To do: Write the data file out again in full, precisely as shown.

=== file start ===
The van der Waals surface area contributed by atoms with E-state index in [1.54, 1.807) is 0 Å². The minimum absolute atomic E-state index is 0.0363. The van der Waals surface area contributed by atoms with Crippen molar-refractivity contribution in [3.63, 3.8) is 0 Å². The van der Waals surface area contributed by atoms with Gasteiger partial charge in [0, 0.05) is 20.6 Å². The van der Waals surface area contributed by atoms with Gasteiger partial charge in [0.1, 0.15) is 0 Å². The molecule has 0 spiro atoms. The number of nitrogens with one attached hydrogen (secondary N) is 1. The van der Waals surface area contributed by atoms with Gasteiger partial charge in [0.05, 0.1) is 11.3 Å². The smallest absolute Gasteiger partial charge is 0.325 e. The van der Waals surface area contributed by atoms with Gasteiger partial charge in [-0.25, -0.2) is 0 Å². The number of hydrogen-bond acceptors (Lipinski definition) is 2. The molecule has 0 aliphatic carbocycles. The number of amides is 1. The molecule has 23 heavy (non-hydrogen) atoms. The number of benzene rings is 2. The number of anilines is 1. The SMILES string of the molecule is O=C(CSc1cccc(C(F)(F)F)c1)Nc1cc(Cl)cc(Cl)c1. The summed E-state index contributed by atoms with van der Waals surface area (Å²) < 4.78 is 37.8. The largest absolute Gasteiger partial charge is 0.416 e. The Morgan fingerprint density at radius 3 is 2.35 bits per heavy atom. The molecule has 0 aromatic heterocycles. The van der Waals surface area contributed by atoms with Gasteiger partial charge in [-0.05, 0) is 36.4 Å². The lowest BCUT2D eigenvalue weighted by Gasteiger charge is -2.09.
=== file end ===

The van der Waals surface area contributed by atoms with E-state index in [1.54, 1.807) is 0 Å². The minimum absolute atomic E-state index is 0.0363. The van der Waals surface area contributed by atoms with Crippen molar-refractivity contribution in [3.63, 3.8) is 0 Å². The van der Waals surface area contributed by atoms with Gasteiger partial charge in [0, 0.05) is 20.6 Å². The van der Waals surface area contributed by atoms with Gasteiger partial charge in [0.1, 0.15) is 0 Å². The molecule has 0 spiro atoms. The number of nitrogens with one attached hydrogen (secondary N) is 1. The van der Waals surface area contributed by atoms with Gasteiger partial charge in [0.05, 0.1) is 11.3 Å². The smallest absolute Gasteiger partial charge is 0.325 e. The van der Waals surface area contributed by atoms with Gasteiger partial charge in [-0.25, -0.2) is 0 Å². The number of hydrogen-bond acceptors (Lipinski definition) is 2. The molecule has 0 aliphatic carbocycles. The number of amides is 1. The molecule has 23 heavy (non-hydrogen) atoms. The number of benzene rings is 2. The number of anilines is 1. The SMILES string of the molecule is O=C(CSc1cccc(C(F)(F)F)c1)Nc1cc(Cl)cc(Cl)c1. The summed E-state index contributed by atoms with van der Waals surface area (Å²) < 4.78 is 37.8. The largest absolute Gasteiger partial charge is 0.416 e. The Morgan fingerprint density at radius 3 is 2.35 bits per heavy atom. The molecule has 0 aromatic heterocycles. The van der Waals surface area contributed by atoms with Gasteiger partial charge in [-0.05, 0) is 36.4 Å². The lowest BCUT2D eigenvalue weighted by Gasteiger charge is -2.09.